silent_tone387 karma2013-11-08 21:48:06 UTC
For sure. Season 1 episodes showed more of this though. There would be 10 minutes of designing, building, trial and error to get a working machine. Now it's 'We need a robot to juggle cats', 3 second montage, 'Here's our robot to juggle cats'.
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silent_tone41 karma2014-05-12 22:08:06 UTC
TL;DL The Japanese tend to treat homes as virtually disposable. Average home age in Japan is around 30 years vs 100+ in the US. There are a variety of factors, but the upshot is a lot of work in architecture and construction.
silent_tone16 karma2012-10-18 21:33:52 UTC
Why are factory farms bad?
silent_tone12 karma2013-02-11 18:53:19 UTC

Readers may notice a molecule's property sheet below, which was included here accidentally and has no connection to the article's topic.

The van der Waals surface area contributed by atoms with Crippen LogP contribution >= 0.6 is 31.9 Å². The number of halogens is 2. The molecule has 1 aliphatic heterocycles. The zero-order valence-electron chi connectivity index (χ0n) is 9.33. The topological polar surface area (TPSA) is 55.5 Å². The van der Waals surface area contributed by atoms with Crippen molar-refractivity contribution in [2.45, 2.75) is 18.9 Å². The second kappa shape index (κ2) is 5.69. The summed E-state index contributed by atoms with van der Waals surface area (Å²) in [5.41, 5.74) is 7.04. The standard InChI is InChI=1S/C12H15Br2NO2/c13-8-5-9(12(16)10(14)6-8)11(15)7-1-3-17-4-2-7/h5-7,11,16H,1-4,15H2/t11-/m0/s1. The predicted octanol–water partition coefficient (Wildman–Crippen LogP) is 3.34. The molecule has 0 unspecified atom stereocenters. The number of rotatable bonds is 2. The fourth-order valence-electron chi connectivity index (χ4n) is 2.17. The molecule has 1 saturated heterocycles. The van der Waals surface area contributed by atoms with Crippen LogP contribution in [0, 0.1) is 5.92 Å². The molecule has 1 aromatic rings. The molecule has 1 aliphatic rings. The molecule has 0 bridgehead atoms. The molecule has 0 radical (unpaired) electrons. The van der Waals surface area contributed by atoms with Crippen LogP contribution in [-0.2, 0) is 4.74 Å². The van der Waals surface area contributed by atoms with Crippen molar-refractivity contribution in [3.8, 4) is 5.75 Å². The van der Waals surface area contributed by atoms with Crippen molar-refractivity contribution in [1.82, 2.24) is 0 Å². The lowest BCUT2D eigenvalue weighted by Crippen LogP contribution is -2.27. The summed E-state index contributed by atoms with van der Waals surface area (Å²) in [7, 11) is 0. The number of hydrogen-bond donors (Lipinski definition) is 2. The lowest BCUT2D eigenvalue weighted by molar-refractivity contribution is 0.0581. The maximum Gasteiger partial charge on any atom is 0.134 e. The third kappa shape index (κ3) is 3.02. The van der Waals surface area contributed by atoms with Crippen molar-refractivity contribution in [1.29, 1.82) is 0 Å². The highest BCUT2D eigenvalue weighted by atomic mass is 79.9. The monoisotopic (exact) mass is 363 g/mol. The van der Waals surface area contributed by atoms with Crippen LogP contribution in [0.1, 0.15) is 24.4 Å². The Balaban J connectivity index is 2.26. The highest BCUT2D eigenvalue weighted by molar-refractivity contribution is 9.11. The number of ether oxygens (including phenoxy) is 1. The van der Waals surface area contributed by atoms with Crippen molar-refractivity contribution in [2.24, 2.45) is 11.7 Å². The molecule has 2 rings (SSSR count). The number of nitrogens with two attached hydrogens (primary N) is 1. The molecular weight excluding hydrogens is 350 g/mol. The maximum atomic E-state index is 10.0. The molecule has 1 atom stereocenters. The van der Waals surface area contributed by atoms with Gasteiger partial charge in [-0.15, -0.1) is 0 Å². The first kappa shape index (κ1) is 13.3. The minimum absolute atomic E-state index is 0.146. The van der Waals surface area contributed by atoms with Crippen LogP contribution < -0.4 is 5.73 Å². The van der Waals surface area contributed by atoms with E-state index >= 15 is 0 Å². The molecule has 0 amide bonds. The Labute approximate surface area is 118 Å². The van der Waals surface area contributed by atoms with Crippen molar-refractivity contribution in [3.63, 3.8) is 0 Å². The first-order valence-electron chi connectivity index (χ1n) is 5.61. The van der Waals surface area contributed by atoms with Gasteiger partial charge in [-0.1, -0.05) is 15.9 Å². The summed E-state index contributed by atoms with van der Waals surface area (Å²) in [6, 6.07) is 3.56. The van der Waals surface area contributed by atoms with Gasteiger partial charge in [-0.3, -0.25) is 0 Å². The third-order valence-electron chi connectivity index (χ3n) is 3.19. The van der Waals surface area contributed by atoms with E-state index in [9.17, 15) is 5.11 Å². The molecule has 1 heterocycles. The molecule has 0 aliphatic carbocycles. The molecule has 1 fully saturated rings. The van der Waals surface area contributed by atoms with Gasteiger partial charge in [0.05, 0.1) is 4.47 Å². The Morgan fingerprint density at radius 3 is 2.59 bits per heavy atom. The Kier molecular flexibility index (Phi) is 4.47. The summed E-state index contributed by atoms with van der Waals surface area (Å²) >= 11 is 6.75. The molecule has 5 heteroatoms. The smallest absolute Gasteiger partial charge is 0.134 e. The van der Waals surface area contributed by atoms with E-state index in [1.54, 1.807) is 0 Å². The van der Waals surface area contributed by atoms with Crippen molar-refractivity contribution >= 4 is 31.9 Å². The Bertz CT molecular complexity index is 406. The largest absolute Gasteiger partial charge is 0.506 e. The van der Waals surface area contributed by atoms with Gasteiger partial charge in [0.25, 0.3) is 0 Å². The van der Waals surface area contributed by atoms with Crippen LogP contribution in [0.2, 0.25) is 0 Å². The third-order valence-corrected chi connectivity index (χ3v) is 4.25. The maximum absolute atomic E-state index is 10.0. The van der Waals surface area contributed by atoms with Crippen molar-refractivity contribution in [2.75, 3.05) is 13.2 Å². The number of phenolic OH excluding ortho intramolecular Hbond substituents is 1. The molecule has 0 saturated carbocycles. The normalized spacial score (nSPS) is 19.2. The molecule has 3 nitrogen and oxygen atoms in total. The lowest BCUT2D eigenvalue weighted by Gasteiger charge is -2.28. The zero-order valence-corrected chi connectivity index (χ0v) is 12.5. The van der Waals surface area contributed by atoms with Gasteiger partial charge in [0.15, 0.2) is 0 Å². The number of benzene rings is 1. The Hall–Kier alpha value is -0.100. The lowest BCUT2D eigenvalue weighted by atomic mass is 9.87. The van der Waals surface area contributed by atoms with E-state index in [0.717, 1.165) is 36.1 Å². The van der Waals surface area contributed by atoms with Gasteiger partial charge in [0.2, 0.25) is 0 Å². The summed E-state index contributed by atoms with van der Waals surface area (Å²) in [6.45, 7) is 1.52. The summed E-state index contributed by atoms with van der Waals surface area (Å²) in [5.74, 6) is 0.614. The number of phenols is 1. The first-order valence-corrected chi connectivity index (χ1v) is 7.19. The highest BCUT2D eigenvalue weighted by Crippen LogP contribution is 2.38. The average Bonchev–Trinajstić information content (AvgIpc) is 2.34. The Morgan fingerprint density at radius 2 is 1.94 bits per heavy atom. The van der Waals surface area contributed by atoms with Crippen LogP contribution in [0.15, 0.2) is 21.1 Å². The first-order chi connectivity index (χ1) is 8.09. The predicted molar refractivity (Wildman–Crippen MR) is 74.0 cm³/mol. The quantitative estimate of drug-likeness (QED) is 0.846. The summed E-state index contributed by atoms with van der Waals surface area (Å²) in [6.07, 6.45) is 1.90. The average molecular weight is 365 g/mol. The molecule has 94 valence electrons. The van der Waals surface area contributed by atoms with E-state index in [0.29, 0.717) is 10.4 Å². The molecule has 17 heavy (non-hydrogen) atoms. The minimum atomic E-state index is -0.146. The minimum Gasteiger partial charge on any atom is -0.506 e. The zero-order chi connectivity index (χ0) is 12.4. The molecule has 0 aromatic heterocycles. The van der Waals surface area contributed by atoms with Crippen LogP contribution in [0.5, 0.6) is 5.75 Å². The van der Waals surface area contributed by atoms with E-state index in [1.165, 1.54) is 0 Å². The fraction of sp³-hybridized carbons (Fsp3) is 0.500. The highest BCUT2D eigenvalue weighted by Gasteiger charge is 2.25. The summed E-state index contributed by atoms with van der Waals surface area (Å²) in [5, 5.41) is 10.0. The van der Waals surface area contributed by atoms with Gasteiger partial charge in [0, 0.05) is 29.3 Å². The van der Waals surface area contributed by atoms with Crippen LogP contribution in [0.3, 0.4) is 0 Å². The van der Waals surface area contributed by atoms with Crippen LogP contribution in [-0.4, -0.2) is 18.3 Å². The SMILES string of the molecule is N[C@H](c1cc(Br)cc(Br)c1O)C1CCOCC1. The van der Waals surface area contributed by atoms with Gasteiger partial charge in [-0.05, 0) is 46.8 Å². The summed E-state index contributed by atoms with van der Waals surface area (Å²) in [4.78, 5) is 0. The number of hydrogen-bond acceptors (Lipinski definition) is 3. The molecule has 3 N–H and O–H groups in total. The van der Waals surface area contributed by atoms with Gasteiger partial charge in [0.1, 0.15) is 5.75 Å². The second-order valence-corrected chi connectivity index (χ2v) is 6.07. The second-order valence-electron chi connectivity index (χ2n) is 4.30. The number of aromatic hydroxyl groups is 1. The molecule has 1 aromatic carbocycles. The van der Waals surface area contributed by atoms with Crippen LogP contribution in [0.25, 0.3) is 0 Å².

I think OP is referring to other car's paint left on the car as a result of a scrape, not a gouge in the nice car's paint.
silent_tone4 karma2014-05-02 06:10:34 UTC
It raised some good points on the many factors of nutrition, however I still don't see how it was an indictment of Supersize Me. The two documentaries a complementary. If Spurlock's diet didn't regularly reach 5000 calories a day, the film's point (large portions and few vegetables are bad) still stands. Average American exercise combined with eating a McDonalds combo meal 3x per day, 3000-4000 calories as claimed by Fat Head, leads to weight gain. That moderation can lead to weight loss surprises nobody. A Kansas State university nutritionist lost weight on a moderate Twinkie and Doritos diet. The distinction is that a large combo meal every day is not moderate but is common. A single meal with a few hundred excessive calories may go unnoticed but adds up over time. That was the takeaway that I remember.
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